The implications for future reform are mixed. Jon Holtzman, a partner with the Renne Public Law Group and an expert on the laws governing public sector pensions, was encouraged, saying, “This is a very positive ruling. The court concluded there was not a contractual right to spiking. A more notable aspect of the decision is they once and for all dispelled the notion that if you take away a benefit that you must give a comparable benefit.”

There are two ways this ruling chips away at this core element of the California Rule. First, as noted, the court does not recognize the obligation to “perpetuate the unwarranted advantages provided by these loopholes” by providing a comparable benefit when the loophole is closed. The second way this ruling undermines the California Rule is more ambiguous.

The concurring opinion summarizes this ambiguity. Justice J. Cuellar writes “The test the court applies here is merely a specific application, fit for this situation, of a more general inquiry: whether a reduction in pension rights without any comparable new advantages is ‘reasonable’ and ‘necessary’ to further ‘an important state interest…'”

There’s a lot to unpack here. First, the ruling does not invalidate the prevailing interpretation of the California Rule, it makes clear the court is looking at a specific application – namely, what constitutes pension eligible pay when calculating a retirement pension. Secondly, it is implying that if the plaintiff can demonstrate that a provision of PEPRA, or any other pension reform that might come along, requires unnecessary or unreasonable reductions to pension benefits in pursuit of “an important state interest,” then the California Rule may still be applicable, preventing those reforms. Finally, though, what constitutes an “important state interest?”

This question awaits another court case for further clarification, and it could be the answers continue to arrive only in the context of specific applications of the question. Yet on this question hinges the ability of pension reformers to enact more meaningful modifications to public sector pension formulas. At what point does modifying public sector pensions become an “important state interest?” When they’ve become too expensive? They’re already too expensive. Or when the burden of paying them propels an agency into bankruptcy? And what if instead of bankruptcy, agencies – cities and counties and special districts – simply cut services and staff in order to cover operating deficits, and leave the pensions intact?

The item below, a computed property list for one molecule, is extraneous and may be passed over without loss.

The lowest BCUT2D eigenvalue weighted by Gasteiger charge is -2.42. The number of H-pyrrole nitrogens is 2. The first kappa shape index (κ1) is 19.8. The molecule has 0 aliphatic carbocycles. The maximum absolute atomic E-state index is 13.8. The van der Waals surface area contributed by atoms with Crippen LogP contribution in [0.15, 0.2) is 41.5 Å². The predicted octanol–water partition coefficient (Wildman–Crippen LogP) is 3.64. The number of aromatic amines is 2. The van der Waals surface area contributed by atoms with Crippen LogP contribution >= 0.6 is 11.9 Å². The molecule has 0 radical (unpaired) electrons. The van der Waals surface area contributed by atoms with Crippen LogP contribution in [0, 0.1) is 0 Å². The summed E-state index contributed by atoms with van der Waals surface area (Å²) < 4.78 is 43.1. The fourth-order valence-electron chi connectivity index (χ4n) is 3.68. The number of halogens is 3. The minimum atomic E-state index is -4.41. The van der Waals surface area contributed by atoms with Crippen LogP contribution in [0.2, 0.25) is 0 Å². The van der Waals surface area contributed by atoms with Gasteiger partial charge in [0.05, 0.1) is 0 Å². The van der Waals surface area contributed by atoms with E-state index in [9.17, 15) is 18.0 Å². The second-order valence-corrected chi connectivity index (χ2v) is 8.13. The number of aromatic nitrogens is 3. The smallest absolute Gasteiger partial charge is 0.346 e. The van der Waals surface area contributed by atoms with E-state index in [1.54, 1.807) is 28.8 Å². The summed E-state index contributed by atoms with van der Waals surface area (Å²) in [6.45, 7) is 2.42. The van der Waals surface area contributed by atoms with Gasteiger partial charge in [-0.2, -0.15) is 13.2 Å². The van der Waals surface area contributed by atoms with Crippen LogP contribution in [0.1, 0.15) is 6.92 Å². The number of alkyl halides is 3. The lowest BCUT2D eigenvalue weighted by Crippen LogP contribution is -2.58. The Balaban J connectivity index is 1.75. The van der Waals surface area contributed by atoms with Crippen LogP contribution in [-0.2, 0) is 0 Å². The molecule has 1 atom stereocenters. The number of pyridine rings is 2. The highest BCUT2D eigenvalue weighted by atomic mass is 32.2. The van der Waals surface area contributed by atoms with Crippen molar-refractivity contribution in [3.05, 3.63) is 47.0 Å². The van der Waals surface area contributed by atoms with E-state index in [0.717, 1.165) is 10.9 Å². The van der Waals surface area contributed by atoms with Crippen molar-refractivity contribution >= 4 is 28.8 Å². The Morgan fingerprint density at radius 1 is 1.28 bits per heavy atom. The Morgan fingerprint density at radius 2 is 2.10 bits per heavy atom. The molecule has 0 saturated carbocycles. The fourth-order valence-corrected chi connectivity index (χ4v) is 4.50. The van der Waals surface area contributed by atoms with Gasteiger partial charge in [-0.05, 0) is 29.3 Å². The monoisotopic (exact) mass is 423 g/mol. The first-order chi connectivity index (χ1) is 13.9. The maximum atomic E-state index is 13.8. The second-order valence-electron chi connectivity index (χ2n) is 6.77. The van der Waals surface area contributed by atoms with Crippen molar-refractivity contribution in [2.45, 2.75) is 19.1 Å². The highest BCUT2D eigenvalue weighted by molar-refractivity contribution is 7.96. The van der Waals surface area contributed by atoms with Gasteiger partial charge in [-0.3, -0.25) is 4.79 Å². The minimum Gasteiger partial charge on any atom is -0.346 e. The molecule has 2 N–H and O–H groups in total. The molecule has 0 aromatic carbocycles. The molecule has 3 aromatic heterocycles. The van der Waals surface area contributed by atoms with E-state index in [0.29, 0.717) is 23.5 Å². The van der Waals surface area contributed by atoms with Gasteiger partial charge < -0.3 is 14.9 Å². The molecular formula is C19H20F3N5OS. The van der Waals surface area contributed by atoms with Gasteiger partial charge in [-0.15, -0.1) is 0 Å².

Pete Constant, commenting on the limited scope of today’s ruling, said “with the uncertainty we’re seeing today, this would have been a good time for the California Supreme Court to issue a broad decision.”

Carl DeMaio, the former San Diego City Councilman who has spent decades pushing for pension reform, was less subtle. In a blistering press release, he said “By crafting a narrow ruling that sidesteps the fundamental flaws with the notorious California Rule, the California Supreme Court seems hell bent on forcing California taxpayers to bear the excessive costs of unsustainable pension payouts for state and local government employees.”

They’re both right. The economic uncertainty ahead for California’s public agencies, as Constant warns, will demand further action to reduce pensions. Pension payouts, as DeMaio says, are excessive and unsustainable.

Future reforms, either initiated by the legislature, citizen initiatives, or bankruptcy courts, may have to take aim at more substantial elements of pension benefit formulas. To list just a few: reducing the multiplier for future work, reducing the cost-of-living adjustment for retirees, requiring active public employees to personally contribute more to the pension system via payroll withholding.

The ruling this week did not go far enough. But it reinforced earlier precedents that make clear the California Rule will not apply in all cases, and it left open the door to define an “important state interest” in a manner that is broad enough to empower more substantial reforms in the future.

This article originally appeared on the website California Globe.

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Never Mind the Virus, Here’s the Venice Beach Homeless Party!